Artificial intelligence may be able to predict the political and religious views of social media users - even if they never post anything.
Analysis of who Twitter users follow and what they like on the platform are a more accurate representation of their opinion that what they themselves write, according to a new study.
Computer scientists from the University of Edinburgh examined more than 2,000 public Twitter accounts to show how social media data can reveal a person’s views on issues including atheism, feminism and climate change.
They found users' networks and the way they engage with content provide a better gauge of their views than existing methods, which currently assess the text of their own posts.
Combining the two approaches provides the most accurate prediction, the team says, with a success rate of almost 75 per cent.
Researchers say the findings highlight a need for improved privacy measures to prevent publically available data being used to infer people’s personal views.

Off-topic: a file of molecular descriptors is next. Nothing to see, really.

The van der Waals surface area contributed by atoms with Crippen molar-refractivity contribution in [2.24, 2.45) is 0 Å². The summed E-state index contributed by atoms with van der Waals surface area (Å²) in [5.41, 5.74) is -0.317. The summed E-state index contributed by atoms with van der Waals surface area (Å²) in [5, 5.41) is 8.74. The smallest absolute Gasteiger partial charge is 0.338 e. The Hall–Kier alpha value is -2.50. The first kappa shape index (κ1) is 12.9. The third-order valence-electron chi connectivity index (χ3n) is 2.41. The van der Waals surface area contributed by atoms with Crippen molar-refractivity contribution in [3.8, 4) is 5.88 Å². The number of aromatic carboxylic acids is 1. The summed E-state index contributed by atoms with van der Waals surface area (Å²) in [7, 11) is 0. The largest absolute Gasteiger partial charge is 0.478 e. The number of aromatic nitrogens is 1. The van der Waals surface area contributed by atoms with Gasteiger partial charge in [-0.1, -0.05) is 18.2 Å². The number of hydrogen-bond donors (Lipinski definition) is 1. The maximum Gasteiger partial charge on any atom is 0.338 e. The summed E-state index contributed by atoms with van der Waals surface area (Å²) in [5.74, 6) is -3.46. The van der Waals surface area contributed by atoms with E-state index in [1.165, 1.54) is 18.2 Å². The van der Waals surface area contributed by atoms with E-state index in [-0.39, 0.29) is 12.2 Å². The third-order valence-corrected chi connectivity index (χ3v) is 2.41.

They added having access to this data could enable malicious users to target people with fake information about contentious topics.
The new approach means that for the first time the views of people who never post on social media, known as 'silent users,' can be accurately predicted.
Around 60 per cent of social media users aged between 18-34 indicated they were prepared to quit social media for one month, a survey by the Royal Society for Public Health found in July, while an additional 40 per cent were concerned about the amount of time they spent of platforms.
Dr Walid Magdy, of the University of Edinburgh’s school of informatics, who led the study, said: “Social media users are highly vulnerable to having their personal views predicted, without them even discussing the topics online. This shows the power of artificial intelligence when it is applied to big data.”
The research will be presented at the ACM Conference on computer-supported cooperative work and social computing (CSCW) in November in Austin, Texas.
Co-author Abeer Aldayel added: “Our study highlights a need to develop regulations and counter algorithms to preserve the privacy of social media users.”